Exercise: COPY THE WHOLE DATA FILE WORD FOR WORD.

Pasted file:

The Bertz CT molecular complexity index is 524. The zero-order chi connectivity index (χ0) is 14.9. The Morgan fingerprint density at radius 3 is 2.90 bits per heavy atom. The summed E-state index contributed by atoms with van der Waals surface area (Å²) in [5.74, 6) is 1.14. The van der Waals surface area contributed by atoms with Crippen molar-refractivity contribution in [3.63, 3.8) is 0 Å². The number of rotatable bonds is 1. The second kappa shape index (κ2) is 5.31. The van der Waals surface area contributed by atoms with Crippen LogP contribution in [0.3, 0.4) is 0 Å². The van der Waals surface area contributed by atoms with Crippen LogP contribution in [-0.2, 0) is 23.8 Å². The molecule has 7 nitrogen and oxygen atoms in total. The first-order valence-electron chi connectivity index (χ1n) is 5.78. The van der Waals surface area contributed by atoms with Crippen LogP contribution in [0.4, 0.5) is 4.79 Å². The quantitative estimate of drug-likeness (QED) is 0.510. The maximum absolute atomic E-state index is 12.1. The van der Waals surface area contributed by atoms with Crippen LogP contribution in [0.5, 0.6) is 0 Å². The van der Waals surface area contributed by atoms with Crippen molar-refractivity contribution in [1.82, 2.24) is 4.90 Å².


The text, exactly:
The Bertz CT molecular complexity index is 524. The zero-order chi connectivity index (χ0) is 14.9. The Morgan fingerprint density at radius 3 is 2.90 bits per heavy atom. The summed E-state index contributed by atoms with van der Waals surface area (Å²) in [5.74, 6) is 1.14. The van der Waals surface area contributed by atoms with Crippen molar-refractivity contribution in [3.63, 3.8) is 0 Å². The number of rotatable bonds is 1. The second kappa shape index (κ2) is 5.31. The van der Waals surface area contributed by atoms with Crippen LogP contribution in [0.3, 0.4) is 0 Å². The van der Waals surface area contributed by atoms with Crippen LogP contribution in [-0.2, 0) is 23.8 Å². The molecule has 7 nitrogen and oxygen atoms in total. The first-order valence-electron chi connectivity index (χ1n) is 5.78. The van der Waals surface area contributed by atoms with Crippen LogP contribution in [0.4, 0.5) is 4.79 Å². The quantitative estimate of drug-likeness (QED) is 0.510. The maximum absolute atomic E-state index is 12.1. The van der Waals surface area contributed by atoms with Crippen LogP contribution in [0.5, 0.6) is 0 Å². The van der Waals surface area contributed by atoms with Crippen molar-refractivity contribution in [1.82, 2.24) is 4.90 Å².